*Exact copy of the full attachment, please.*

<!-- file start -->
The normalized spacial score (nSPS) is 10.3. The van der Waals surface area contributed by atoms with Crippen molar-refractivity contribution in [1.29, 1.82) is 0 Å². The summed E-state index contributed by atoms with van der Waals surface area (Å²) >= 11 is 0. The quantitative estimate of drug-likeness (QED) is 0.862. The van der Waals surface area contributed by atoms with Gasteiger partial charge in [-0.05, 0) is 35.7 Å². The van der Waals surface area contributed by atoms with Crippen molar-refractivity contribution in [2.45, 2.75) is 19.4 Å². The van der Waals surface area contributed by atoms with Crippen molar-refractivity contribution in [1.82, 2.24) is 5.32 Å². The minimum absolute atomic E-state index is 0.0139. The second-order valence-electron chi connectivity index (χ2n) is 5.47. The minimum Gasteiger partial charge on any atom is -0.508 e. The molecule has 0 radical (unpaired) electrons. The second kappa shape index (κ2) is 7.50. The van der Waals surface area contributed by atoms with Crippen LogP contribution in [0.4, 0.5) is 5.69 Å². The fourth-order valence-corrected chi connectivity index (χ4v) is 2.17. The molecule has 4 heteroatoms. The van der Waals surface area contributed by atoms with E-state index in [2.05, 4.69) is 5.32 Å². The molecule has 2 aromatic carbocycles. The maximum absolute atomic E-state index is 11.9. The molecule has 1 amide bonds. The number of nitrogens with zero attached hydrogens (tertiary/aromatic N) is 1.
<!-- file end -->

The normalized spacial score (nSPS) is 10.3. The van der Waals surface area contributed by atoms with Crippen molar-refractivity contribution in [1.29, 1.82) is 0 Å². The summed E-state index contributed by atoms with van der Waals surface area (Å²) >= 11 is 0. The quantitative estimate of drug-likeness (QED) is 0.862. The van der Waals surface area contributed by atoms with Gasteiger partial charge in [-0.05, 0) is 35.7 Å². The van der Waals surface area contributed by atoms with Crippen molar-refractivity contribution in [2.45, 2.75) is 19.4 Å². The van der Waals surface area contributed by atoms with Crippen molar-refractivity contribution in [1.82, 2.24) is 5.32 Å². The minimum absolute atomic E-state index is 0.0139. The second-order valence-electron chi connectivity index (χ2n) is 5.47. The minimum Gasteiger partial charge on any atom is -0.508 e. The molecule has 0 radical (unpaired) electrons. The second kappa shape index (κ2) is 7.50. The van der Waals surface area contributed by atoms with Crippen LogP contribution in [0.4, 0.5) is 5.69 Å². The fourth-order valence-corrected chi connectivity index (χ4v) is 2.17. The molecule has 4 heteroatoms. The van der Waals surface area contributed by atoms with E-state index in [2.05, 4.69) is 5.32 Å². The molecule has 2 aromatic carbocycles. The maximum absolute atomic E-state index is 11.9. The molecule has 1 amide bonds. The number of nitrogens with zero attached hydrogens (tertiary/aromatic N) is 1.